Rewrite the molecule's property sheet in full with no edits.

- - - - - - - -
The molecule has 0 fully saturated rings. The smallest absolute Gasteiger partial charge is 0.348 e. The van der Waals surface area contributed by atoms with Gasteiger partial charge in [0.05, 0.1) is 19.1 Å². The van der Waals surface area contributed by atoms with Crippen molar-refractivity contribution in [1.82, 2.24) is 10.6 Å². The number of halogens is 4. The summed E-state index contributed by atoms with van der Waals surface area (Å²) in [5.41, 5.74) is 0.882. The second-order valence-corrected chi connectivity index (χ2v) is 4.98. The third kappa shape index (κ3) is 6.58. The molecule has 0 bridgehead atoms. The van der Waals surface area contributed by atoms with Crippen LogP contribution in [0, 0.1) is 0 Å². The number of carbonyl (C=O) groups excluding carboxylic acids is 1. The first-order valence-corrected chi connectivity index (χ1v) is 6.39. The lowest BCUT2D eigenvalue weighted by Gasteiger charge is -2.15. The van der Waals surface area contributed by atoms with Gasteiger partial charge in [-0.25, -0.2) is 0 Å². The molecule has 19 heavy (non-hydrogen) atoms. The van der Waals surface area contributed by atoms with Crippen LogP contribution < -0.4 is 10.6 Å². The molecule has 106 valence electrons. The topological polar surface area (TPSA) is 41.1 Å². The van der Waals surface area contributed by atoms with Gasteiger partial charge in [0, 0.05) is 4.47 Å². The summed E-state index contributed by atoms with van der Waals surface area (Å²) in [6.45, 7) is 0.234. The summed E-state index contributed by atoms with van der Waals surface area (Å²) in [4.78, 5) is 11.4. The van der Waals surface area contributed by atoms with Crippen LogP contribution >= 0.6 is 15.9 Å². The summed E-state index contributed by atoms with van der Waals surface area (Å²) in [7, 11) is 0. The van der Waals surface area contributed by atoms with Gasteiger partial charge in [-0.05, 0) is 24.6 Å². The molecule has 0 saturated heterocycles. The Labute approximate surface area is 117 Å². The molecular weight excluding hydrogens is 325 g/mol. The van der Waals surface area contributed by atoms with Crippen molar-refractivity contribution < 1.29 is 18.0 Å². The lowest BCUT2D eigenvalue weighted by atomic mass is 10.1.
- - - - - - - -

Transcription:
The molecule has 0 fully saturated rings. The smallest absolute Gasteiger partial charge is 0.348 e. The van der Waals surface area contributed by atoms with Gasteiger partial charge in [0.05, 0.1) is 19.1 Å². The van der Waals surface area contributed by atoms with Crippen molar-refractivity contribution in [1.82, 2.24) is 10.6 Å². The number of halogens is 4. The summed E-state index contributed by atoms with van der Waals surface area (Å²) in [5.41, 5.74) is 0.882. The second-order valence-corrected chi connectivity index (χ2v) is 4.98. The third kappa shape index (κ3) is 6.58. The molecule has 0 bridgehead atoms. The van der Waals surface area contributed by atoms with Crippen LogP contribution in [0, 0.1) is 0 Å². The number of carbonyl (C=O) groups excluding carboxylic acids is 1. The first-order valence-corrected chi connectivity index (χ1v) is 6.39. The lowest BCUT2D eigenvalue weighted by Gasteiger charge is -2.15. The van der Waals surface area contributed by atoms with Gasteiger partial charge in [-0.25, -0.2) is 0 Å². The molecule has 19 heavy (non-hydrogen) atoms. The van der Waals surface area contributed by atoms with Crippen LogP contribution < -0.4 is 10.6 Å². The molecule has 106 valence electrons. The topological polar surface area (TPSA) is 41.1 Å². The van der Waals surface area contributed by atoms with Gasteiger partial charge in [0, 0.05) is 4.47 Å². The summed E-state index contributed by atoms with van der Waals surface area (Å²) in [6.45, 7) is 0.234. The summed E-state index contributed by atoms with van der Waals surface area (Å²) in [4.78, 5) is 11.4. The van der Waals surface area contributed by atoms with Crippen LogP contribution >= 0.6 is 15.9 Å². The summed E-state index contributed by atoms with van der Waals surface area (Å²) in [7, 11) is 0. The van der Waals surface area contributed by atoms with Gasteiger partial charge in [-0.05, 0) is 24.6 Å². The molecule has 0 saturated heterocycles. The Labute approximate surface area is 117 Å². The molecular weight excluding hydrogens is 325 g/mol. The van der Waals surface area contributed by atoms with Crippen molar-refractivity contribution < 1.29 is 18.0 Å². The lowest BCUT2D eigenvalue weighted by atomic mass is 10.1.